An investigation into the death of a worker on the COSL Innovator warned “more lives could have been lost” if additional staff on board had been in their cabins when a 100ft (30m) wave five crashed through a window.
Rune Morten Narvag, 53, was killed on December 30th last year, while four others were injured when a huge storm hit the Troll field in the Norwegian North Sea.
The report published today by the Norwegian Petroleum Safety Authority (PSA) said investigation has focused on petroleum industry requirements for the air gap – distance between the underside of the lowest deck and the highest wave crest – if the structure is not dimensioned to resist wave slamming.
It was found the windows on the COSL Innovator unit were not designed to resist wave loads.
The unit’s superstructure with windows was not dimensioned to resist horizontal wave load at the time of the incident.
The PSA said: “Analyses and a model test were conducted during the design process to determine the airgap.
“Some of this documentation indicates a negative air gap. The final analysis, which formed the basis for building and commissioning later in the process, led to a conclusion that the unit had a positive air gap.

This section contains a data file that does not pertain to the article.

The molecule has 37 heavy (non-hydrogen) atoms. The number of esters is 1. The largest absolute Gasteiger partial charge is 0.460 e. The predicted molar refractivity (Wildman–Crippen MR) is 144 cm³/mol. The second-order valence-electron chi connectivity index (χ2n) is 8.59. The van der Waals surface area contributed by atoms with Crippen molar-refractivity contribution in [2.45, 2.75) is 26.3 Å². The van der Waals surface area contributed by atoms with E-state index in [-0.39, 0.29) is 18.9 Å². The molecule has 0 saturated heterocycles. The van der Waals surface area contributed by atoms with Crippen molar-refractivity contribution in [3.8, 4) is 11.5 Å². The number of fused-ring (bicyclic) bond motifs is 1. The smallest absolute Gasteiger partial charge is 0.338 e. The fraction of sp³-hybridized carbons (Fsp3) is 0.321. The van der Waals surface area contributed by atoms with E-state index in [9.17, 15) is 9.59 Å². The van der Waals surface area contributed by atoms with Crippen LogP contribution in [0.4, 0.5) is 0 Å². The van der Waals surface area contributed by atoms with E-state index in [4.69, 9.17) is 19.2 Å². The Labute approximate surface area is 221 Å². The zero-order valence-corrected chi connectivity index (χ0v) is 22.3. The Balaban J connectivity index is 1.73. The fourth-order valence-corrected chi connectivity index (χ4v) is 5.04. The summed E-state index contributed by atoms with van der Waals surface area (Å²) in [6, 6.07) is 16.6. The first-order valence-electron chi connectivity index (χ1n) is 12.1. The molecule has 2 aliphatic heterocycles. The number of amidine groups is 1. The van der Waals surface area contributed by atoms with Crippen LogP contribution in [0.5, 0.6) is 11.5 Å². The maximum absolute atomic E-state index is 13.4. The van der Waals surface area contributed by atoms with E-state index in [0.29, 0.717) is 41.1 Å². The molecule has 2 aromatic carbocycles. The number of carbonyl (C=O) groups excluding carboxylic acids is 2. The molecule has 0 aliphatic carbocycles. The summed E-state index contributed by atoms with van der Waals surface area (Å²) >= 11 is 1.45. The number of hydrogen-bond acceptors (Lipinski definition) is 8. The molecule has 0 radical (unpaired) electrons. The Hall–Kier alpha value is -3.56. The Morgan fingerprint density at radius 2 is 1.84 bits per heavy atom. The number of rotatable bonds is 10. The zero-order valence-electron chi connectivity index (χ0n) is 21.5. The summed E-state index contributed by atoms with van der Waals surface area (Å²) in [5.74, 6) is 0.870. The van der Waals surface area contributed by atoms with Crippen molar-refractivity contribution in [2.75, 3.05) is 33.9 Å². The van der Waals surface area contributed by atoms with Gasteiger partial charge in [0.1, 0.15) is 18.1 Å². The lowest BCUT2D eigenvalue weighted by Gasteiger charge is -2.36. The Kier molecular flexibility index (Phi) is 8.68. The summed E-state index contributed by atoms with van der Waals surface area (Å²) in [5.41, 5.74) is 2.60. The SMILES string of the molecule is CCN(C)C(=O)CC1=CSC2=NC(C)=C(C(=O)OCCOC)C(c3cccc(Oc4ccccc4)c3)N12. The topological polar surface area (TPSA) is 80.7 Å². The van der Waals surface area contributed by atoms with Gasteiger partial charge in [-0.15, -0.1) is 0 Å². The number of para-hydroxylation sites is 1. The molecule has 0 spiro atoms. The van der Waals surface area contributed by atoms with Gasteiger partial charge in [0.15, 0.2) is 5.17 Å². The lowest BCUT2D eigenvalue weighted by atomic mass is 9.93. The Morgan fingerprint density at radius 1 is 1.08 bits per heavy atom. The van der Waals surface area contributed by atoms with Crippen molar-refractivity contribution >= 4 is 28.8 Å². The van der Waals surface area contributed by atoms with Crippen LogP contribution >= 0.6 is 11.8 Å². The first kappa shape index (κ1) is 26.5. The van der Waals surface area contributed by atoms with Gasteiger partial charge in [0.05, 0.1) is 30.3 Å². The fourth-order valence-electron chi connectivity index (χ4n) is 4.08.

“This has been a contributory reason why the unit’s topside was not designed for horizontal loads from waves.
“The system for counting personnel during mustering did not function satisfactorily. The correct quality of bolts was not used for attaching windows.”
The wave hit the rig at 16.38pm on December 30th when part of the forward topside on the Cosl Innovator was struck.
At the time the unit was disconnected from the well at the time and raised to its survival condition.
A total of 17 windows were smashed – six on the lower deck and 11 on the mezzanine deck.
The report found water intrusion caused “extensive damage to cabins on these two decks.
It added: “The alarm was activated on CI, the emergency response organisation mobilised and the crew mustered. Search and rescue, damage limitation and life-saving first aid were then initiated.
“Both COSL and Statoil established second-line emergency response on land. Activities in tht acute phase were largely conducted in accordance with procedures, but it took about 40
minutes to establish a full overview of personnel on board (POB).
“Injured people were flown by helicopter to hospital.”